Peter Mandelson, UK's secretary of state for business, innovation and skills, is planning a major crackdown on illegal file-sharing, according to reports over the weekend.
The issue of copyrighted material being shared online is already the subject of an official, post-Digital Britain consultation, which is due to close on September 15. However, Stephen Timms — the successor to Digital Britain author Lord Carter — told the Financial Times on Friday that the issue was a "live area" and proposals to tackle copyright violations should perhaps be brought forward.
Digital Britain recommended a year-long trial period where ISPs send letters to suspected file-sharers. At the end of that year, if fewer than 70 percent of the recipients stopped sharing copyrighted material, the report suggested the imposition of technical measures to restrict bandwidth or block certain protocols. It is that year-long period that could now be shortened.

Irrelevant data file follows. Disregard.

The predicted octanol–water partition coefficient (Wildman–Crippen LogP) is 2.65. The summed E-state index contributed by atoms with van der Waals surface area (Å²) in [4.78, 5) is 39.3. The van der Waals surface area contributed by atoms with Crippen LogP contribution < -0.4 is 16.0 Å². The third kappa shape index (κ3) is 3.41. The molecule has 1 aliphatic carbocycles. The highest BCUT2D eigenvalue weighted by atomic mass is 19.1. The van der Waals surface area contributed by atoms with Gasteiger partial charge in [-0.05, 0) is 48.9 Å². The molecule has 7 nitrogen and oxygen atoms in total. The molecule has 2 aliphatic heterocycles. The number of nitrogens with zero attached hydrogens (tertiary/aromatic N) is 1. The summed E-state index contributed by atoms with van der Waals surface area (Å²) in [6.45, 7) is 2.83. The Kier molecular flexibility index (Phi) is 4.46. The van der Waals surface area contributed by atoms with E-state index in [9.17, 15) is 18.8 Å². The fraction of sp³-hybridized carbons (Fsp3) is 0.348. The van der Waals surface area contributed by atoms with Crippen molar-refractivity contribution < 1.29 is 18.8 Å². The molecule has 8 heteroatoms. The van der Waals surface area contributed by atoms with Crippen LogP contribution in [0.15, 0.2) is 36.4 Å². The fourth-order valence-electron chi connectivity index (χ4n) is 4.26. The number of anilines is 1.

"The measures in the Digital Britain report may evolve slightly," a spokesperson for the Department for Business, Innovation and Skills (BIS) told ZDNet UK on Monday. "What we've heard from people [during the initial stages of the consultation period] was a lot of criticism that those tech measures wouldn't be introduced for a number of years, until 2012."
BIS's spokesperson denied reports that Mandelson had decided to become more involved in the issue after dining with music mogul David Geffen in Corfu last week.
"[Mandelson] has been very close to [Digital Britain] the whole time," the spokesperson said. "Carter was brought in to do the job, but, at the implementation stage, it's only natural that Lord Mandelson will take more of an interest."
This article was originally posted on ZDNet UK.